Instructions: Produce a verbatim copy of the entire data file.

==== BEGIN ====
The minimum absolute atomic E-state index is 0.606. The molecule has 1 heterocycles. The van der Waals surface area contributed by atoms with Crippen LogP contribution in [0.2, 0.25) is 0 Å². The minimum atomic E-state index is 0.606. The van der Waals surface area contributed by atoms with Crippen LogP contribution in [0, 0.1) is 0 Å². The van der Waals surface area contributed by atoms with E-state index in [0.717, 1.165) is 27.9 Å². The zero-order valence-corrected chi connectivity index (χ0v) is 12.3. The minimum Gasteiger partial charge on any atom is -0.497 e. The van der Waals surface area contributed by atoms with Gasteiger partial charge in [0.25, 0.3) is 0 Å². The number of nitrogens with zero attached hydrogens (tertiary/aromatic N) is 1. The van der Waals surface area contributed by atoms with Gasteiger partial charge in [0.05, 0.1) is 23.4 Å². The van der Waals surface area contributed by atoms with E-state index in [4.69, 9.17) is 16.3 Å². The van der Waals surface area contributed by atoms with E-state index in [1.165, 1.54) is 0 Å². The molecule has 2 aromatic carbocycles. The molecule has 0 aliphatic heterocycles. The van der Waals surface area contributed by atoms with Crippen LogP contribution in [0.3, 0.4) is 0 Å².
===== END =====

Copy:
The minimum absolute atomic E-state index is 0.606. The molecule has 1 heterocycles. The van der Waals surface area contributed by atoms with Crippen LogP contribution in [0.2, 0.25) is 0 Å². The minimum atomic E-state index is 0.606. The van der Waals surface area contributed by atoms with Crippen LogP contribution in [0, 0.1) is 0 Å². The van der Waals surface area contributed by atoms with E-state index in [0.717, 1.165) is 27.9 Å². The zero-order valence-corrected chi connectivity index (χ0v) is 12.3. The minimum Gasteiger partial charge on any atom is -0.497 e. The van der Waals surface area contributed by atoms with Gasteiger partial charge in [0.25, 0.3) is 0 Å². The number of nitrogens with zero attached hydrogens (tertiary/aromatic N) is 1. The van der Waals surface area contributed by atoms with Gasteiger partial charge in [0.05, 0.1) is 23.4 Å². The van der Waals surface area contributed by atoms with E-state index in [4.69, 9.17) is 16.3 Å². The van der Waals surface area contributed by atoms with E-state index in [1.165, 1.54) is 0 Å². The molecule has 2 aromatic carbocycles. The molecule has 0 aliphatic heterocycles. The van der Waals surface area contributed by atoms with Crippen LogP contribution in [0.3, 0.4) is 0 Å².